Wired has always felt like something from the future. Heck, pull a dusty old issue of their print magazine from 4-5 years ago off the bookshelf, crack it open and it still reads like something from the future.
That’s why, in the midst of a Presidential election where the future of the free world is at stake, in a month where the standing President is serving as Guest Editor and the social conversation has had more influence on results than ever, Networked Insights is happy to announce our collaboration with Wired on their 2016 Election Day coverage – providing what we think is the future of analytics to one of the smartest, forward-thinking media outlets on the planet.
You see, at Networked Insights, we use our analytics platform Kairos to help the world’s leading brands find and understand the people they want to connect with by analyzing unstructured data from millions of sites, blogs, and social platforms like Twitter and Tumblr. Billions of public posts are then analyzed and classified across 25,000 topics, emotions, and demographics – turning noisy social data into valuable business insights.
What we’ve found is that this data is useful not just for brands who want to make smarter media buys, predictively analyze campaign performance, or fuel their content strategies, but it can also be incredibly useful for correctly guessing World Series Champions (Go Cubs!), predicting the success of box office releases, and trying to beat media powerhouses like RealClearPolitics and FiveThirtyEight at predicting the Presidential elections.
On that front, Networked Insights and our VP of Analytics, Dr. Jaime Brugueras, has been tracking sentiment and intent in social conversations from the beginning of the elections, using Kairos and weighted social data to predict election results on a state by state basis.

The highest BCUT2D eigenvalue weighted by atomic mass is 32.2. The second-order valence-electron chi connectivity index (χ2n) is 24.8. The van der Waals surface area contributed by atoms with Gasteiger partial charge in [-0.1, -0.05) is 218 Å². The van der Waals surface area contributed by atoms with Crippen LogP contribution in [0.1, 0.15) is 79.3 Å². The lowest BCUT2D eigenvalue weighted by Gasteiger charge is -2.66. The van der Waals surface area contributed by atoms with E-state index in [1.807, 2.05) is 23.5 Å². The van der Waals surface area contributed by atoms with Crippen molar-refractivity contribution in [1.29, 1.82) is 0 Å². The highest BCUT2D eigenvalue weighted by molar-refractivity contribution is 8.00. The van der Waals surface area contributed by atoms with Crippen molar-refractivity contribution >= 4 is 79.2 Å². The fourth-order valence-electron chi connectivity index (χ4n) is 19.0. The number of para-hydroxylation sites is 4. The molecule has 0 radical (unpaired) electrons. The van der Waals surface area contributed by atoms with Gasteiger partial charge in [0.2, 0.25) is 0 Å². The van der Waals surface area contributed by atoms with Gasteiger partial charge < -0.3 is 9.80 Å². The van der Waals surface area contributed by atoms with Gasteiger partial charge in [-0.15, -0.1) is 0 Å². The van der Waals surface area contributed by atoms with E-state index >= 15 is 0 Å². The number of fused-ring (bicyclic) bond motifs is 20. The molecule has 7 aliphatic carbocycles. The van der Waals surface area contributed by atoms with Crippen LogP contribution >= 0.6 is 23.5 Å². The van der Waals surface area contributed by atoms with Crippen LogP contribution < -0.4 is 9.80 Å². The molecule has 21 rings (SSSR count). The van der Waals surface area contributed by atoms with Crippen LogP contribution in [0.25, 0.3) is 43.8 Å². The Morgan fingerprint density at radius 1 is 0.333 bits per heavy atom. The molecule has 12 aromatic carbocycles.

Our thesis is that because of the huge sample sizes of social data, and the fact that people voluntarily express emotions about candidates using language that implies intent, it may prove more predictive than polling results alone. Thus far our analysis has predicted state by state shifts weeks before they were captured by the polls on more than one occasion.
The latest results are frankly pretty shocking, representing the greatest 3-day shift in data since we began tracking results, with major differences from polling results in North Carolina, Florida and Colorado, so we’re expecting plenty of surprises.
Will the FBI email controversy turn the tide for Trump? Will everything go smoothly at the polls or will voter frustration rear its ugly head? Which issues will move the massive middle of self-described independents most likely to decide this election? We’ll be working hard to answer these questions and more along with Wired, on what promises to be one jittery roller coaster ride of a day. We sure hope you’ll join us.
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